Whist both Retail and Hospitality are driven by inviting consumers into their premises, and creating such a positive experience that they will spend money freely, they can still evoke different mind sets.
The psychology of retailing is likely to be more complex because when we go shopping there can be a variety of more negative feelings at play. For example, a sense of inadequacy (which the marketing industry is not slow to point out constantly) or distress purchases (something you unexpectedly have to buy, which you don’t necessarily want/like). On the other side, of course, it can also be pure retail therapy and a positive experience. It is your job to make the experience as positive as possible for all of your customers.
The leisure industries are usually dealing with us when we are feeling more positive. By definition, when we use them we are at leisure and (hopefully) less stressed. It’s playtime after all.
I have mentioned this before, and I will probably go on nagging about it, because it is such an unrecognised truth. In both cases, the most negative colour you can use is grey. Yes, I know it is popular and generally considered up-scale and elegant. Nevertheless, from a colour psychology perspective, it is the worst colour to use in Retail, Leisure or any kind of Hospitality. When we are surrounded or confronted by grey, the human instincts are:
- Hoard resources! We could be in for a long winter
- Draw in
- Bad weather – stay at home.
Pure grey is the only colour that has no direct psychological properties. However, that does not mean it does not influence the way we feel. It is quite suppressive. A virtual absence of colour is depressing, and when the world turns grey we are instinctively conditioned to draw in and prepare for hibernation. Unless the precise tone is right, grey has a dampening effect on other colours used with it. Heavy use of grey usually indicates a lack of confidence and fear of exposure.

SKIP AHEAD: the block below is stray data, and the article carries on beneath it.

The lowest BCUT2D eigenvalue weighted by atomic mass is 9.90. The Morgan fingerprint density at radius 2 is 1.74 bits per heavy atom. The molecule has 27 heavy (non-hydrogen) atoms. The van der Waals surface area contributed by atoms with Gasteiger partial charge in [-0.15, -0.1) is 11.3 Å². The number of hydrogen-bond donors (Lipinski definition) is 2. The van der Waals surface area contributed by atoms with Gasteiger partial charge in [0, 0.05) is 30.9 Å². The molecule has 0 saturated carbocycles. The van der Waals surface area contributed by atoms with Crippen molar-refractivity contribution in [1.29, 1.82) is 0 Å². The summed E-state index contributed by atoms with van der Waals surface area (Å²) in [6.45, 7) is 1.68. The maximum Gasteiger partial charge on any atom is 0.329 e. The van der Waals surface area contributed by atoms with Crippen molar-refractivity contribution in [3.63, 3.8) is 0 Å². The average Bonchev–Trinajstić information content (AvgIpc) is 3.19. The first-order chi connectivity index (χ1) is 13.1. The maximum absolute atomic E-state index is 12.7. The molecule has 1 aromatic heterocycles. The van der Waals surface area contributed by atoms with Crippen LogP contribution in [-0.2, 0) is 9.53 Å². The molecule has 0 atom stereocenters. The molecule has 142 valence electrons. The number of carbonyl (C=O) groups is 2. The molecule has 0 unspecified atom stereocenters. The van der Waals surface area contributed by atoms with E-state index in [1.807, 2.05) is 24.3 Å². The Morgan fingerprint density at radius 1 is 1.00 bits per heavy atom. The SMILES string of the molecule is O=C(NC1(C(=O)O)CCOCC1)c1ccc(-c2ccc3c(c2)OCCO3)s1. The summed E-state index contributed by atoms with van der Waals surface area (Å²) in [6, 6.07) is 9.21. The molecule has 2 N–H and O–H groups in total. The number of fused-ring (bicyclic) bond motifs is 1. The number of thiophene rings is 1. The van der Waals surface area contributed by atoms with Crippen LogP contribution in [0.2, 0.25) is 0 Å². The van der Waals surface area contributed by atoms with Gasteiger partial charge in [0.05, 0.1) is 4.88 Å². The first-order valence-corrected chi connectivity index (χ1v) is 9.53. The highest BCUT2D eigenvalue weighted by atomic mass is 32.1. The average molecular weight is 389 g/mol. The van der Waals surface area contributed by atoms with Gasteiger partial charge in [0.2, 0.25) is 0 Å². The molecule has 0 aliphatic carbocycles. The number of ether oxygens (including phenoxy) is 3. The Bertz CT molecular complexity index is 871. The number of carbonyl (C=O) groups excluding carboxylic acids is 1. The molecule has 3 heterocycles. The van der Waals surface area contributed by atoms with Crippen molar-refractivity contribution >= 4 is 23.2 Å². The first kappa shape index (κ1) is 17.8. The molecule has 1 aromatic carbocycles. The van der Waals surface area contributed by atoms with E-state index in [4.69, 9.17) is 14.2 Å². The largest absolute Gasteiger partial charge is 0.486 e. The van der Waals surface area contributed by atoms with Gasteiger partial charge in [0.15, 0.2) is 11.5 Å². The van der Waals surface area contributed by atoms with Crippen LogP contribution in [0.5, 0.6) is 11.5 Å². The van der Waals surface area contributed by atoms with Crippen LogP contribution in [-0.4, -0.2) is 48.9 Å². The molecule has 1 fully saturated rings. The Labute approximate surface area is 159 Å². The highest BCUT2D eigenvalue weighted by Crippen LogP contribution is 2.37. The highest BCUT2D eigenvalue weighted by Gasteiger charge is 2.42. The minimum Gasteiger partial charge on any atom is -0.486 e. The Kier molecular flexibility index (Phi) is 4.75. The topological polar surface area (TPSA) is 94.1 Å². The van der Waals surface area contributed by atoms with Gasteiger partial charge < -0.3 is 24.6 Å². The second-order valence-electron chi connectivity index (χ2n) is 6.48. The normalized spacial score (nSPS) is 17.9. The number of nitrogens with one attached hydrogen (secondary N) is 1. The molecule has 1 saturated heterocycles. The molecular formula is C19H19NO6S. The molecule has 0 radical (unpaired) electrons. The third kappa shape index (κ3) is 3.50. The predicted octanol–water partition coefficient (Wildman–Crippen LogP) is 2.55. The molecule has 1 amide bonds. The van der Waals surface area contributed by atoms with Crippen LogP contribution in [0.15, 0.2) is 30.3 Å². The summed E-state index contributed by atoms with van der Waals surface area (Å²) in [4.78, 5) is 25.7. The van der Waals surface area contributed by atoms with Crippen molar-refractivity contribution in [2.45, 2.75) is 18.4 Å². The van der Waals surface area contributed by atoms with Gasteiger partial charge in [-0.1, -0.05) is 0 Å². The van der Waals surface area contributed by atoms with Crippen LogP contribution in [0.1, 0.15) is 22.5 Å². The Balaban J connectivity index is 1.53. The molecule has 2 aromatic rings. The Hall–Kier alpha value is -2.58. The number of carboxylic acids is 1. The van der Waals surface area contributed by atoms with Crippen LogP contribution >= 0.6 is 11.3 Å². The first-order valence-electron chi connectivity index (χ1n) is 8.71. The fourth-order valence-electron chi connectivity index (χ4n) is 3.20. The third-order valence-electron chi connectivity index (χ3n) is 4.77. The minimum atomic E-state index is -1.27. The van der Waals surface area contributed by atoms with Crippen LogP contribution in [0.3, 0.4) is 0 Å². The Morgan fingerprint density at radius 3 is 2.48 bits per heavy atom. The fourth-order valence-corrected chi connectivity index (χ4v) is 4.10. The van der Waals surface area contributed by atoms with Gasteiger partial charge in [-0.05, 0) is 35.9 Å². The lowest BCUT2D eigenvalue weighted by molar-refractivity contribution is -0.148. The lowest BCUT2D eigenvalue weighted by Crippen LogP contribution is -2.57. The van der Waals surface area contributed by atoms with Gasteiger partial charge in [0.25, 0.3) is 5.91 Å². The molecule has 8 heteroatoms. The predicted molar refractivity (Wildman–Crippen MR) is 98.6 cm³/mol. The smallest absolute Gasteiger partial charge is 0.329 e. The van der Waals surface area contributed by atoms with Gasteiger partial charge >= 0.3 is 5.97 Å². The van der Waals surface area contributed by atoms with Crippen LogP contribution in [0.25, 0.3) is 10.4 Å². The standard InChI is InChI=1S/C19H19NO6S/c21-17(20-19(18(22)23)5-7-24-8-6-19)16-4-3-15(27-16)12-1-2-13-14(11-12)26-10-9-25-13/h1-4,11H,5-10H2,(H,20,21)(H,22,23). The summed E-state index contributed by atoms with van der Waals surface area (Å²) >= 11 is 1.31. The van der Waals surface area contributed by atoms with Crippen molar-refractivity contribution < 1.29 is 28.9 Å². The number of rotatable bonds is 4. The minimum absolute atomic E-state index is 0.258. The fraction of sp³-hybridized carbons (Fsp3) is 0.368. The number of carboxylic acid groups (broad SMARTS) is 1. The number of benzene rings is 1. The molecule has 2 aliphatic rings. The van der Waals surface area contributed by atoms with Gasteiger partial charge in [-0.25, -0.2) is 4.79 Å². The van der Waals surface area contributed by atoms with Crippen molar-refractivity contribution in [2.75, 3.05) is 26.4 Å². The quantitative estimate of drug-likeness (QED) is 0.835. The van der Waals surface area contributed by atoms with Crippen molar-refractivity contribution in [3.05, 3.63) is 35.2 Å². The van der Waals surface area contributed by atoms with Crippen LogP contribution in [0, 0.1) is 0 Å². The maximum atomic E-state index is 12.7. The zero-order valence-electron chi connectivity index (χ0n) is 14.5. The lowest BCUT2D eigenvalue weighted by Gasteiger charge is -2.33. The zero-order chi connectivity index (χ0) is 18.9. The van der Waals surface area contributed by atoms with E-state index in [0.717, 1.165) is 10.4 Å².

The other colour I recommend exercising caution over, specifically in the Hospitality industry, is blue. Blue encourages calm thought, efficiency and responsibility… it is not going to encourage anyone to splash out in your bistro, have some pudding or order another bottle – blue is not at all a convivial colour. Of course, context is all, so beautiful blue skies on a holiday brochure will always create very positive associations, at the moment I am focusing on the décor in your restaurant. I have seen many restaurants that have predominantly blue décor, and when they find themselves struggling it never occurs to them that their elegant blue décor might be inhibiting their customers and putting them on their best behaviour. That’s fine up to a point, but not likely to increase revenues.
So what is the best colour for a food-related brand? You will not go wrong with orange, it makes you hungry and it is the colour of secondary survival instincts, food, warmth, shelter, sensuality and fun. Orange is the fun colour and is complementary to blue, which means it is also psychologically opposite. Being a mixture of red and yellow it stimulates us physically and emotionally, so is perfect for any Sports, Leisure or Hospitality situation, especially where food is involved.
In the end, trust your instincts and keep it colourful – you will succeed.